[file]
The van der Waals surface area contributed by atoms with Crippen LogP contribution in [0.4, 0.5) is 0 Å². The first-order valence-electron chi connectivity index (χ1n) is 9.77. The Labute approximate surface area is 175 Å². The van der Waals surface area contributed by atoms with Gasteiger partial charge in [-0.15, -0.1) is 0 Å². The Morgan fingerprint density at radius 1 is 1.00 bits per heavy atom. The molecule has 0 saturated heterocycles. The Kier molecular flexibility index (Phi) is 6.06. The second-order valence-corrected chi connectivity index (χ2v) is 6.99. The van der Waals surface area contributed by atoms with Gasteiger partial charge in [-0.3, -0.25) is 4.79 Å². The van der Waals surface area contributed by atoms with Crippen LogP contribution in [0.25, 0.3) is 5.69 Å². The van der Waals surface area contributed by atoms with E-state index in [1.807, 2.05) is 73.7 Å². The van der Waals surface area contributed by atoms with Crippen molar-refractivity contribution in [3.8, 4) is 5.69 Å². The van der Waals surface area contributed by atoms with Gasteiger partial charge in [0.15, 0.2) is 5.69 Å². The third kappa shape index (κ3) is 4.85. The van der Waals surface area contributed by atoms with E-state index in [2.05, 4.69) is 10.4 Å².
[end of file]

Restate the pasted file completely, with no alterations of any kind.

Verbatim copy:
The van der Waals surface area contributed by atoms with Crippen LogP contribution in [0.4, 0.5) is 0 Å². The first-order valence-electron chi connectivity index (χ1n) is 9.77. The Labute approximate surface area is 175 Å². The van der Waals surface area contributed by atoms with Gasteiger partial charge in [-0.15, -0.1) is 0 Å². The Morgan fingerprint density at radius 1 is 1.00 bits per heavy atom. The molecule has 0 saturated heterocycles. The Kier molecular flexibility index (Phi) is 6.06. The second-order valence-corrected chi connectivity index (χ2v) is 6.99. The van der Waals surface area contributed by atoms with Gasteiger partial charge in [-0.3, -0.25) is 4.79 Å². The van der Waals surface area contributed by atoms with Crippen LogP contribution in [0.25, 0.3) is 5.69 Å². The van der Waals surface area contributed by atoms with E-state index in [1.807, 2.05) is 73.7 Å². The van der Waals surface area contributed by atoms with Crippen molar-refractivity contribution in [3.8, 4) is 5.69 Å². The van der Waals surface area contributed by atoms with Gasteiger partial charge in [0.15, 0.2) is 5.69 Å². The third kappa shape index (κ3) is 4.85. The van der Waals surface area contributed by atoms with E-state index in [2.05, 4.69) is 10.4 Å².